New version page

UB SOC 101 - Chapter 5: Social Structure and Social Interaction, continued

Documents in this Course
Load more
Upgrade to remove ads

This preview shows page 1 out of 4 pages.

View Full Document
Premium Document
Do you want full access? Go Premium and unlock all 4 pages.
Access to all documents
Download any document
Ad free experience

Upgrade to remove ads
Unformatted text preview:

Chapter 7: Deviance and CrimeSections 7.1-7.2a, up to and including the section labeled “Durkheim: The Study of Suicide.” What Is Deviance?I. The Functionalist Perspective on Deviance and Social ControlSOC 101 March 17 Lecture OutlineChapter 5: Social Structure and Social Interaction, continuedImpression Management and DramaturgyErving GoffmanPresentation of Self in Everyday Life (1959)Dramaturgical theory makes use of concepts that parallel those of stage performances: roles, props, scenes, etc.People project images of themselves on the social stage to be seen in particular ways and to achieve particular ends.Impression management: how one watches and manipulates another's behavior and adjusts his/her own to the other’s expectations.Front stage: Back stage: RolesPerformanceAudienceSocial Exchange Theoryour interactions are determined by the rewards/punishments we receive from others.Argues that behavior that is rewarded will be repeatedBehavior that is punished will not be repeatedChapter 7: Deviance and CrimeSections 7.1-7.2a, up to and including the section labeled “Durkheim: The Studyof Suicide.”" What Is Deviance?2A general definition: “deviance” refers to any violation of normsAccording to Howard S. Becker, sociologists are concerned not with the act itself, but the reactions to the act – those reactions are what make something deviant.Deviance is relative; “what is deviant” varies from society to society and group to group.A specific form of deviance, crime (the violations of rules that have been written into law), is also relative.To sum up, the four main characteristics of deviant behavior:1. It occurs in a social context and is not just individual behavior.2. It is culturally relative.3. The social rules are created or constructed; not just morally decided upon or enforced.4. The audience decides what is defined as deviantWhat is the purpose of social control?By making behavior predictable, norms make social life possible. Consequently, all human groups develop a system of social control with formal and informal means of enforcing norms.An especially effective negative sanction within primary groups and small communities is shaming, which typically involves subjecting a “rule breaker” to public ridicule, humiliation, and/or condemnation.The Medicalization of DevianceOver the past 100 years, there has been a growing tendency to view deviance,including crime, as mental illness3Thomas Szasz argues that mental illnesses are neither mental nor illness. Rather, theyare simply problem behaviors. Although not all sociologists agree with Szasz’s arguments, some find his analysisrefreshing because it indicates that socialization and social structures, not illnesses ofthe mind, underlie deviant behavior. A good example is the labeling of inattention and disruption in class, as well as disrespect for authority, as the result of the child having ADD or ADHDTheories of DevianceI. The Functionalist Perspective on Deviance and Social ControlWhat, then, are the functions (and dysfunctions) of deviance?Functionalists contend that deviance, including crime, is a natural part of society and, furthermore, fulfills necessary functions for society. According to Durkheim, deviance contributes to the social order through three main functions:1. Deviance clarifies moral boundaries and norms (punishing deviants affirms a group’s norms and clarifies what it means to be a member of that group).2. Deviance promotes social unity (punishing deviants fosters a feeling of togetherness in a group’s members, while affirming the rightness of that group’s ways). Even dysfunctional behaviors such as prostitution and arson reinforce stability.3. Deviance promotes social change (when boundary violations gain enough support, they become new, acceptable behaviors; as such, deviance may force a group to rethink and redefine its moral boundaries and change its customary ways).The Case of SuicideIn fact, the pursuit of mainstream values may generate forms of deviance4Anomic suicide occurs when the disintegrating forces in the society make individuals feel lost or alone. Altruistic suicide occurs when there is excessive regulation of individuals by social forces. As Durkheim argued, altruistic suicide results when individuals are excessively dominated by the expectations of their social group. People who commit altruistic suicide subordinate themselves to collective expectations,even when death is the result.Egoistic suicide occurs when people feel totally detached from society. Ordinarily, people are integrated into society by work roles, ties to family and community, and other social bonds. When these bonds are weakened through retirement, loss of family and friends, or socioeconomic hardship, the likelihood of egoistic suicide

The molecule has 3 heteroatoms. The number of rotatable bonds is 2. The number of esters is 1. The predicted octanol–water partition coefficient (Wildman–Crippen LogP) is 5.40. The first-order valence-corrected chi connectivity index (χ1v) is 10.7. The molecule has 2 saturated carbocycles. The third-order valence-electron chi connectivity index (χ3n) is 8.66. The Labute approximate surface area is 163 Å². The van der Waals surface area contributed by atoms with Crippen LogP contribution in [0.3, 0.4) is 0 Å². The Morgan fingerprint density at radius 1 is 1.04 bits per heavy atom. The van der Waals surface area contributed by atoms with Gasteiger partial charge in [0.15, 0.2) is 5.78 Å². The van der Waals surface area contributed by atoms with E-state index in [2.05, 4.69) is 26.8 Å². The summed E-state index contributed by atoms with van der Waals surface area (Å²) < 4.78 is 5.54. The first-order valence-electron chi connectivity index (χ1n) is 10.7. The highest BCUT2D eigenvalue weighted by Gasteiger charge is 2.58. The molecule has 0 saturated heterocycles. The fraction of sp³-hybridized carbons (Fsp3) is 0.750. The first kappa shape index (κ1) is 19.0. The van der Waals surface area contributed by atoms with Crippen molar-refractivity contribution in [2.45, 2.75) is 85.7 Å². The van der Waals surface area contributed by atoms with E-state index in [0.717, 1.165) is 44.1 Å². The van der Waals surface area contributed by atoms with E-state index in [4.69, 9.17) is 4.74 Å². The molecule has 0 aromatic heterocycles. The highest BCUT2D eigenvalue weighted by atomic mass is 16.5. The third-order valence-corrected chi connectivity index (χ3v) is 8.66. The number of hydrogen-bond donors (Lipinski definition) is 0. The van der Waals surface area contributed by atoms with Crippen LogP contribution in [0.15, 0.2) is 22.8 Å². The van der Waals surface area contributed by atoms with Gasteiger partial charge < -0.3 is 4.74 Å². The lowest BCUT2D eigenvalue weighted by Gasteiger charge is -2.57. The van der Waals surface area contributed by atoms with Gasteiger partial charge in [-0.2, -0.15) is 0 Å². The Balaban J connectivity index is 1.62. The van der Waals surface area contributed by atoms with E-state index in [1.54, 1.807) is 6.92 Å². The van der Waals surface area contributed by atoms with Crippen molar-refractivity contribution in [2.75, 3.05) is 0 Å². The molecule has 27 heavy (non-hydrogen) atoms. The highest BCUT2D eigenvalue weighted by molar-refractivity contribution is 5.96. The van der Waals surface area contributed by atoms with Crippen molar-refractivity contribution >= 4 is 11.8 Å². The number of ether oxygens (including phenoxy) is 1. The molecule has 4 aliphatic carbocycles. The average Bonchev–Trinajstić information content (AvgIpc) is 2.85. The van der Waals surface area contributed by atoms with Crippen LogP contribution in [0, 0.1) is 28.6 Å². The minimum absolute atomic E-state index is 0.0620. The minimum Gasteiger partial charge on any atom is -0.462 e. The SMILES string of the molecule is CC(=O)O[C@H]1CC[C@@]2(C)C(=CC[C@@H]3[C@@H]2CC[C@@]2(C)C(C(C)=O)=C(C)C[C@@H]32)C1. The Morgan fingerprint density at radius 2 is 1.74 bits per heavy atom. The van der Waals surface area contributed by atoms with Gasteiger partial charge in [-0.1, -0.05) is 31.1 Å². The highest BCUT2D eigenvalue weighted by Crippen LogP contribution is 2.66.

View Full Document
Download Chapter 5: Social Structure and Social Interaction, continued
Our administrator received your request to download this document. We will send you the file to your email shortly.
Loading Unlocking...

Join to view Chapter 5: Social Structure and Social Interaction, continued and access 3M+ class-specific study document.

We will never post anything without your permission.
Don't have an account?
Sign Up

Join to view Chapter 5: Social Structure and Social Interaction, continued 2 2 and access 3M+ class-specific study document.


By creating an account you agree to our Privacy Policy and Terms Of Use

Already a member?